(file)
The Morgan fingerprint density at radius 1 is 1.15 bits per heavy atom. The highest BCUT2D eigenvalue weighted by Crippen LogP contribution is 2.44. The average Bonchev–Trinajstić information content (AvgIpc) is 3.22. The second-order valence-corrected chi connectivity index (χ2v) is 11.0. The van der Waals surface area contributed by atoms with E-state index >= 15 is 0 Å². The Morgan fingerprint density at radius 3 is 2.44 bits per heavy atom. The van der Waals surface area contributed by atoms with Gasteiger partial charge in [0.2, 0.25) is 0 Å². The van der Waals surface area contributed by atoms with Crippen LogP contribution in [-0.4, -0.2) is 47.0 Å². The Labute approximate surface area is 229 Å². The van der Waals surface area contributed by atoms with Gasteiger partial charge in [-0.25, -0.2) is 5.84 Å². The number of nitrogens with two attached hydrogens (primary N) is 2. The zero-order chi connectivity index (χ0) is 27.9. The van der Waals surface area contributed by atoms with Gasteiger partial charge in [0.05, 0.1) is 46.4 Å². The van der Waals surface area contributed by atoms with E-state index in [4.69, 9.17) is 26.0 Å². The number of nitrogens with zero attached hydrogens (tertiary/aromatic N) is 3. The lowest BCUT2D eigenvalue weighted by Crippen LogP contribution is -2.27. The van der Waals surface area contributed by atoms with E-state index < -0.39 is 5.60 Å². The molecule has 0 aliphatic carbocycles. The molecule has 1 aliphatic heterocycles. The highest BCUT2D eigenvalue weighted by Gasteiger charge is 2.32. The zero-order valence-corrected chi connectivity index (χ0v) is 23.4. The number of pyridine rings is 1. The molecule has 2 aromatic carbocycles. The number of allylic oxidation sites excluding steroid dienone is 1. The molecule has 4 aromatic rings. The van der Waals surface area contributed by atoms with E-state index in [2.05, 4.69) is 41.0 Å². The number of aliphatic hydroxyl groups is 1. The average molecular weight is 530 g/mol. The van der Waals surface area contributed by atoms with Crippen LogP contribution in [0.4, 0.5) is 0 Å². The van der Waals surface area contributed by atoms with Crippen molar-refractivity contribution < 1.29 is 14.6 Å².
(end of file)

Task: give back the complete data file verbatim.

The Morgan fingerprint density at radius 1 is 1.15 bits per heavy atom. The highest BCUT2D eigenvalue weighted by Crippen LogP contribution is 2.44. The average Bonchev–Trinajstić information content (AvgIpc) is 3.22. The second-order valence-corrected chi connectivity index (χ2v) is 11.0. The van der Waals surface area contributed by atoms with E-state index >= 15 is 0 Å². The Morgan fingerprint density at radius 3 is 2.44 bits per heavy atom. The van der Waals surface area contributed by atoms with Gasteiger partial charge in [0.2, 0.25) is 0 Å². The van der Waals surface area contributed by atoms with Crippen LogP contribution in [-0.4, -0.2) is 47.0 Å². The Labute approximate surface area is 229 Å². The van der Waals surface area contributed by atoms with Gasteiger partial charge in [-0.25, -0.2) is 5.84 Å². The number of nitrogens with two attached hydrogens (primary N) is 2. The zero-order chi connectivity index (χ0) is 27.9. The van der Waals surface area contributed by atoms with Gasteiger partial charge in [0.05, 0.1) is 46.4 Å². The van der Waals surface area contributed by atoms with E-state index in [4.69, 9.17) is 26.0 Å². The number of nitrogens with zero attached hydrogens (tertiary/aromatic N) is 3. The lowest BCUT2D eigenvalue weighted by Crippen LogP contribution is -2.27. The van der Waals surface area contributed by atoms with E-state index < -0.39 is 5.60 Å². The molecule has 0 aliphatic carbocycles. The molecule has 1 aliphatic heterocycles. The highest BCUT2D eigenvalue weighted by Gasteiger charge is 2.32. The zero-order valence-corrected chi connectivity index (χ0v) is 23.4. The number of pyridine rings is 1. The molecule has 2 aromatic carbocycles. The number of allylic oxidation sites excluding steroid dienone is 1. The molecule has 4 aromatic rings. The van der Waals surface area contributed by atoms with E-state index in [2.05, 4.69) is 41.0 Å². The number of aliphatic hydroxyl groups is 1. The average molecular weight is 530 g/mol. The van der Waals surface area contributed by atoms with Crippen LogP contribution in [0.4, 0.5) is 0 Å². The van der Waals surface area contributed by atoms with Crippen molar-refractivity contribution < 1.29 is 14.6 Å².